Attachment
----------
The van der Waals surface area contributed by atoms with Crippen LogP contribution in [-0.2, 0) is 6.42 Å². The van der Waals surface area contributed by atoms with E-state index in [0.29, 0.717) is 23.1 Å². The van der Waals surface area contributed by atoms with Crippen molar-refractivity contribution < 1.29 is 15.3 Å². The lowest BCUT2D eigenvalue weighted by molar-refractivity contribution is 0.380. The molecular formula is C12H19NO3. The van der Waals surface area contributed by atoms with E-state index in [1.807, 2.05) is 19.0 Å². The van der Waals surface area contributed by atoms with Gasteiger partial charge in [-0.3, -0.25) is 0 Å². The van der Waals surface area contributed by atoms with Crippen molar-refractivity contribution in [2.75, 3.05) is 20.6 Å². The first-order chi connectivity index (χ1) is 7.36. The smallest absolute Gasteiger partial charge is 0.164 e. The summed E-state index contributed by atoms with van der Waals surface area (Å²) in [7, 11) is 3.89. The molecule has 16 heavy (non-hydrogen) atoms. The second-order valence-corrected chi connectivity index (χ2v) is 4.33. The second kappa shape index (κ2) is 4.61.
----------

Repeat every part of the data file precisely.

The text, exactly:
The van der Waals surface area contributed by atoms with Crippen LogP contribution in [-0.2, 0) is 6.42 Å². The van der Waals surface area contributed by atoms with E-state index in [0.29, 0.717) is 23.1 Å². The van der Waals surface area contributed by atoms with Crippen molar-refractivity contribution < 1.29 is 15.3 Å². The lowest BCUT2D eigenvalue weighted by molar-refractivity contribution is 0.380. The molecular formula is C12H19NO3. The van der Waals surface area contributed by atoms with E-state index in [1.807, 2.05) is 19.0 Å². The van der Waals surface area contributed by atoms with Gasteiger partial charge in [-0.3, -0.25) is 0 Å². The van der Waals surface area contributed by atoms with Crippen molar-refractivity contribution in [2.75, 3.05) is 20.6 Å². The first-order chi connectivity index (χ1) is 7.36. The smallest absolute Gasteiger partial charge is 0.164 e. The summed E-state index contributed by atoms with van der Waals surface area (Å²) in [7, 11) is 3.89. The molecule has 16 heavy (non-hydrogen) atoms. The second-order valence-corrected chi connectivity index (χ2v) is 4.33. The second kappa shape index (κ2) is 4.61.